WASHINGTON — Describing the Gulf Coast oil spill as "an ecological and human disaster that will surely effect not only the fragile habitats where shrimp and oysters are harvested but the very core of the community that brings these iconic delicacies from the waters of the Gulf to the tables of America," the National Fisheries Institute nonetheless has assured consumers, retailers and restaurant owners that the spill is not expected to cause shortages of seafood, or wild price fluctuations in seafood markets.
In addition, SN spoke with Donald Rouse, president of Thibodaux, La.-based Rouses Supermarkets this week about the spill's impact on the local seafood industry.
"The two categories of Louisiana seafood that will greatly be affected will be the oyster and crab industry," he said, noting that 50% of the area's oyster beds and 70% of the areas crabs are harvested east of the Mississippi, in the path of the spill. But 77% of the state's total seafood production is fished out of the west side of the Mississippi, all the way to Port Arthur, Texas.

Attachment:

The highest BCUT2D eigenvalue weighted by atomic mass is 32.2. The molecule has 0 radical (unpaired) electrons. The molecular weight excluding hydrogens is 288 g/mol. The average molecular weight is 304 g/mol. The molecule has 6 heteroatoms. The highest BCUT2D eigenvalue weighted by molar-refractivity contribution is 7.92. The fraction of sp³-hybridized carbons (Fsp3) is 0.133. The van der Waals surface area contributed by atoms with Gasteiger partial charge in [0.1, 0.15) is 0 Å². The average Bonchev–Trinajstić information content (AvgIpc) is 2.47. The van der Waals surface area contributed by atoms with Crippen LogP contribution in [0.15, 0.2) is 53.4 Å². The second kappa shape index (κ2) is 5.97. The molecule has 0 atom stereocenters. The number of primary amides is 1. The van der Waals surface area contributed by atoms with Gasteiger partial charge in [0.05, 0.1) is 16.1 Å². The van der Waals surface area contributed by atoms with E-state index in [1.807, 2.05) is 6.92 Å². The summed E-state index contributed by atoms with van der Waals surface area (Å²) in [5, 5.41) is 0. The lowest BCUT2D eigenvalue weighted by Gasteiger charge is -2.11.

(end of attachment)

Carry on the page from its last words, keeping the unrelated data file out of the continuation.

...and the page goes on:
"These waters are unaffected by the spill and remain open," Rouse said.
He added that Rouses has launched advertisements to assure its shoppers that the seafood it offers is safe, and that the company will continue to ensure that all products have been secured and checked before leaving fishermen's boats.
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